“Eugenics is based primarily upon the facts of heredity, and is properly defined as “The science of the improvement of the human race by better breeding,” or as “The study of those agencies under social control which may improve or impair the qualities of future generations either mentally or physically, ” or “The conscious (as opposed to the instinctive) self-direction of human evolution.”
Human eugenics is not stock breeding, but its racial progress depends upon such social laws and customs as will direct mate selection along lines which will produce offspring of the most highly talented and fertile nature.”
OPPOSITION TO EUGENICAL ASSUMPTIONS ABOUT HEREDITY
No one denies great differences of gift, capacity and attainment among individuals of all races, but the voice of science, religion and practical politics is one in denying the God-appointed existence of super-races, or of races naturally and inevitably and eternally inferior. … The insidious and dishonorable propaganda, which, for selfish ends, so distorts and denies facts as to represent the advancement and development of certain races of men as impossible and undesirable, should be met with widespread dissemination of the truth.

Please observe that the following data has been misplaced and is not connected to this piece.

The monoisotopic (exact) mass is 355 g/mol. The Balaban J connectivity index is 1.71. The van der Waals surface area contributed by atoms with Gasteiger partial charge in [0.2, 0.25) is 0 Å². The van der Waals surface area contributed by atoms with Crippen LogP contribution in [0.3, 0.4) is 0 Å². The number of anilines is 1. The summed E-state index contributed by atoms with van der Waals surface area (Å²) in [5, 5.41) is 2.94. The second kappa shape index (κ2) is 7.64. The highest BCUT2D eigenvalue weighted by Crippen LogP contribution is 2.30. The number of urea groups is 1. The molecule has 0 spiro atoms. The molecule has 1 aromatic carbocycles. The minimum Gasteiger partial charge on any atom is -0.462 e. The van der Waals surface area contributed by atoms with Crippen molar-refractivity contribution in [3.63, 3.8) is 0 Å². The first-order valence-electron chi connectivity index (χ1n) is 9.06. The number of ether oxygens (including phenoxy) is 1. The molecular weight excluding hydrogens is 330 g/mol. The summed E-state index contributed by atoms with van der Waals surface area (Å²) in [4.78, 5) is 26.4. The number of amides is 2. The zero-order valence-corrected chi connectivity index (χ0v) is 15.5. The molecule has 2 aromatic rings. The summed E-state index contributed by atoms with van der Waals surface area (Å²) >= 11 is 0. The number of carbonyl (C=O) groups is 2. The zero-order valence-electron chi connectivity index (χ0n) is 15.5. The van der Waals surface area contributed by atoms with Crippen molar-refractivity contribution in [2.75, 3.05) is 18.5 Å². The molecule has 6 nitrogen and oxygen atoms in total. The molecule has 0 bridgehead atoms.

Dr. W. E. B. DuBois, Director of Publicity and Research, National Association for the Advancement of Colored People, “Manifesto of the Second Pan African Congress,” The Crisis (November, 1921), p. 7. [DuBois was in Europe during the Second Congress delivering the Manifesto of the Second Pan African Congress to imperialist monarchs and statesmen.]
It is particularly in connection with racial questions in man that there has been a great throwing about of false biology. Heredity is stressed as all-powerful; environment as almost powerless: a vicious fallacy, not supported by the results of investigation. We are warned not to admit to America certain peoples now differing from ourselves on the basis of the resounding assertion that biology informs us that the environment can bring out nothing whatever but the hereditary characters. Such an assertion is perfectly empty and idle.
(Herbert Spencer Jennings, Professor of Zoology, Johns Hopkins University, Prometheus; or Biology and the Advancement of Man (New York: E. P. Dutton, 1925), pp. 65-66.)